IN Brief

Voting rights stripped from some Hoosiers in bill

By: - January 25, 2023 9:54 am

Indiana Republicans moved a bill Wednesday to take away voting rights for a decade from those who commit felony voter fraud. (Scott Olson/Getty Images)

Hoosiers convicted of felony vote fraud offenses wouldn’t be able to cast a ballot for 10 years under a bill passed 6-4 by the House Elections Committee Wednesday.

The legislation was amended so that misdemeanor offenses wouldn’t count — only felonies. But Democrats tried to remove the suffrage language altogether, with Republicans defending it.

“Once a person has done their time, as with any other offense … whatever the crime may be, after they have served their time, we don’t continue to punish that person,” said Rep. Cherrish Pryor, D-Indianapolis. “Ten years is a long time.”

She also said it isn’t right to continue to victimize someone after they have paid their debt to society.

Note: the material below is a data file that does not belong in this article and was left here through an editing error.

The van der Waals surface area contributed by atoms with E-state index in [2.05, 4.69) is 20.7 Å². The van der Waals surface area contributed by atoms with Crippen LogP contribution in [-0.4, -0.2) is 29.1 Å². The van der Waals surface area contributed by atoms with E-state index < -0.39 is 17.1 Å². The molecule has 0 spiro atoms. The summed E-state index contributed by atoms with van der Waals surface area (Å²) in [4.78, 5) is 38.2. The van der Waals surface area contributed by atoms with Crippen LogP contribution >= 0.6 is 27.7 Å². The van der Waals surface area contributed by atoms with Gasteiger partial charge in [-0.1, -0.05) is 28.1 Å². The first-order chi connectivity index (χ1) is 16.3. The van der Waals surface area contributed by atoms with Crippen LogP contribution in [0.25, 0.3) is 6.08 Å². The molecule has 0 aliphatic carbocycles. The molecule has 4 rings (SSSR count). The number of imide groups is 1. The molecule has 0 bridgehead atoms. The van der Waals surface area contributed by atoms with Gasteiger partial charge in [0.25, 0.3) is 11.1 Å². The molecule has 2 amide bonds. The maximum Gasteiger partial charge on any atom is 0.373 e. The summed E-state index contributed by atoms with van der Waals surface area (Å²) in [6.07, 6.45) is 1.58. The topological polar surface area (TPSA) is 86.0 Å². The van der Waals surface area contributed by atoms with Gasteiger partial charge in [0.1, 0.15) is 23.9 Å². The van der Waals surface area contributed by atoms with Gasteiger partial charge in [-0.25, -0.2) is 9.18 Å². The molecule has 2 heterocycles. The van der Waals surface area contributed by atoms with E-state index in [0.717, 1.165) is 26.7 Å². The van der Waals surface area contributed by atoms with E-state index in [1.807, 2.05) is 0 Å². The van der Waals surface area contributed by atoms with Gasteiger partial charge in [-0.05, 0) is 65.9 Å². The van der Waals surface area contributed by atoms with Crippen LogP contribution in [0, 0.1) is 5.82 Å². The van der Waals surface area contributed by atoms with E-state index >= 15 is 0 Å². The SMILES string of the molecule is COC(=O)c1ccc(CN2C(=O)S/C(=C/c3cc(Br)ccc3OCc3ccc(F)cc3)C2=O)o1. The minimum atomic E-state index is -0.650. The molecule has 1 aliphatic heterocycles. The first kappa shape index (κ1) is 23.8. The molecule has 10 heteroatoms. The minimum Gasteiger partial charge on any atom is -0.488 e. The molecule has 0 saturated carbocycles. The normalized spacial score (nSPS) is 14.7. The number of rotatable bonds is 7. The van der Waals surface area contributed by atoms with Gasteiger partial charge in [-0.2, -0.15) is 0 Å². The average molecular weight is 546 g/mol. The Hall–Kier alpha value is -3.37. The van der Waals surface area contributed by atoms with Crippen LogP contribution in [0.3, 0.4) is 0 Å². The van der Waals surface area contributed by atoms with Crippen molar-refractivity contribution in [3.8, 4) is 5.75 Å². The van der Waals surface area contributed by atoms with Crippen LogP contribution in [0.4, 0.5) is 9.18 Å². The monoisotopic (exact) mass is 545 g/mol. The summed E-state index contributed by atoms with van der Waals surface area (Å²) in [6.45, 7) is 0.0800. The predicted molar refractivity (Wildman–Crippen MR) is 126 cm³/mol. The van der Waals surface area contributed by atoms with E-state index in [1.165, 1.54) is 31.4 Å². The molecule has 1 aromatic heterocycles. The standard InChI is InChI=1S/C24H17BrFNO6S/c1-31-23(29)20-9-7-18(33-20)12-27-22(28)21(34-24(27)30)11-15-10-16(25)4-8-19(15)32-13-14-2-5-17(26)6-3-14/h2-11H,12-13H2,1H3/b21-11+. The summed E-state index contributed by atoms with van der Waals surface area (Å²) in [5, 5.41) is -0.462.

Rep. Kyle Pierce, R-Anderson, pushed back: “I don’t know if we can characterize it as victimization. They’re not a victim. They’re an offender.”

He also noted there are other situations where someone has restrictions lasting beyond a sentence or probation. For instance, felons generally can no longer buy or carry firearms.

Both sides agreed that voter fraud cases are very rare and the provision likely won’t be used often. It would only impact crimes committed after June 30.

“I think it’s important to remember as well [that] this is about protecting our elections from continued violations of voter fraud,” said Rep. Tim Wesco, R-Osceola. He chairs the Elections Committee and authored House Bill 1116. It now moves to the full House.

Hoosiers already can’t vote while incarcerated.


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Niki Kelly
Niki Kelly

Niki has covered the Indiana Statehouse since 1999 – including five governors. She has been honored by the Society of Professional Journalists and Hoosier State Press Association for stories on the Religious Freedom Restoration Act, criminal justice issues and more. She also is a regular on Indiana Week in Review, a weekly public television rundown of news. She shifts her career to helm a staff of three and ensure Hoosiers know what’s really happening on the state level.